Also, I didn't want to end up like my father. He was one of the wisest, happiest, and well-educated men I knew, constantly reading, learning, and using what he knew to make money, understand the world, and enjoy life. With all that going for him, he could still be intimidated by pretentious people with college degrees and often felt bad about his lack of "culture." It was so sad.

After I got a BA, I went out to earn a living rather than a PhD. Along the way, over a period of years, I learned the etiquette and manners I didn't learn at home, how to dress, etc., but I never lost my nasal Philadelphia accent, still haven't read much "literature," and prefer to wear jeans.

My choices have costs. Seeing who I am and what I do, some more "sophisticated" people have rejected me, but that only reveals how superficial they are. It's no real loss to me.

I realize that it was a conscious choice on my part to seek the values I did and forgo others. That was true in the past and is true now. Even if I made a bad choice in the past, I can correct it in the present. If I am not cultured enough, I can learn what I don't know. If I don't like the way I speak, I can go to a vocal coach, practice diction, and lose my accent. Etc.

Choices: that's what it is all about. What kind of friends do you want? What do you admire about people who "outclass" you? What do you have to do to get what they have? Is it worth it? What do you feel you lack when people underestimate you? What can you do to get what you lack? Do you want to?

Look at the issues and problems that bother you and ask: What are my choices and options? What do I really want? Think you way through it and keep at it and you will find your answers.

Thank you for this interesting personal anecdote.

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Actually, my entire analysis is based on the fact that she still holds a wrong idea - but that this idea (generalization) was formed in the past and is related to the events with that man...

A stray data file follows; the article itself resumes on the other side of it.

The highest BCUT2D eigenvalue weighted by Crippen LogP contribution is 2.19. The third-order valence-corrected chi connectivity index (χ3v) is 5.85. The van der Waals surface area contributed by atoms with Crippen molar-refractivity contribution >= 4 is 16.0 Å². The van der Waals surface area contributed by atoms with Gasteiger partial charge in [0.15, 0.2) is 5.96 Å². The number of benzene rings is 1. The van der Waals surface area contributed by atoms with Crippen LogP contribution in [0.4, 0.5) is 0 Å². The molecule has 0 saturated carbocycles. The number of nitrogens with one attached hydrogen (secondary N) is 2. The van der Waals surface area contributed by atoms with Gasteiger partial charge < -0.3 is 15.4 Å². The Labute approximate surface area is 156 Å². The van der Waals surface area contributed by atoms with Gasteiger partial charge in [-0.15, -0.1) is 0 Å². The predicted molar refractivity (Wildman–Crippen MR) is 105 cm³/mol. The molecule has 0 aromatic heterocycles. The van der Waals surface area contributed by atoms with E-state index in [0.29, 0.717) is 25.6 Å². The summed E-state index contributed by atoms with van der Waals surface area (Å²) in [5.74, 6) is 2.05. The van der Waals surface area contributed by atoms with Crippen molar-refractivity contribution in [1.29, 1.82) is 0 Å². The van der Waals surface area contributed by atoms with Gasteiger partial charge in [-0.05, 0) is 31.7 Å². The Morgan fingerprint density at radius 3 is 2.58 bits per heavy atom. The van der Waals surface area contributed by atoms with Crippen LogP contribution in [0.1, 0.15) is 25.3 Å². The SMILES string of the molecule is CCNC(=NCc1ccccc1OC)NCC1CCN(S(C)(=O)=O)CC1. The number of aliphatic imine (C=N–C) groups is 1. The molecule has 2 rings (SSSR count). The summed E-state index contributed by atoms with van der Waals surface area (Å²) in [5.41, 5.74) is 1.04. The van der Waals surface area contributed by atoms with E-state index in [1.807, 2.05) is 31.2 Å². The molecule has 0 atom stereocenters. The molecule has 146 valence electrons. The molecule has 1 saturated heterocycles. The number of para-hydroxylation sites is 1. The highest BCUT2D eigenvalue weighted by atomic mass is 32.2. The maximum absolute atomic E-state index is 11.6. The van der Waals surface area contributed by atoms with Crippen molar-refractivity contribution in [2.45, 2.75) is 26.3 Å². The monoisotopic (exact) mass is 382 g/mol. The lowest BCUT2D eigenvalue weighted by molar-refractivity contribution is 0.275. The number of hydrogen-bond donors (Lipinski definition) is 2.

But in this case I think it's fairly obvious where the problem is: everything is pointing to that event...

The most important thing is to identify the source of the emotion. In this case, it is already known, so there is no point looking at triggers, but at what brings forth the emotion.

I came from a rural, lower income, but hard working family. My mom was a secretary. I never knew my bio. father. My stepdad was a carpenter, and an alcoholic. All of the cousins and siblings from my generation dropped out of high school, but I went to a private university on full academic scholaship. At college I always felt like an outsider surrounded by people of a completely different class. This guy was the first person of that class that I had ever had a relationship with.

A huge trigger for these episodes of depression is when I feel underestimated by those around me. I am very intelligent but my manners are not refined. I am more comfortable with my "country ways"...But I do find it frustrating when I am around people who show by their manner that they think themselves superior to me in intelligence. I find myself wondering if having a doctoral degree or a law practice would garner more respect than being a teacher.

TexasTeacherMom, thanks for sharing this with us. It really helps to illustrate some important things. My comments will sometimes refer to you in the third person, by which I mean no disrespect.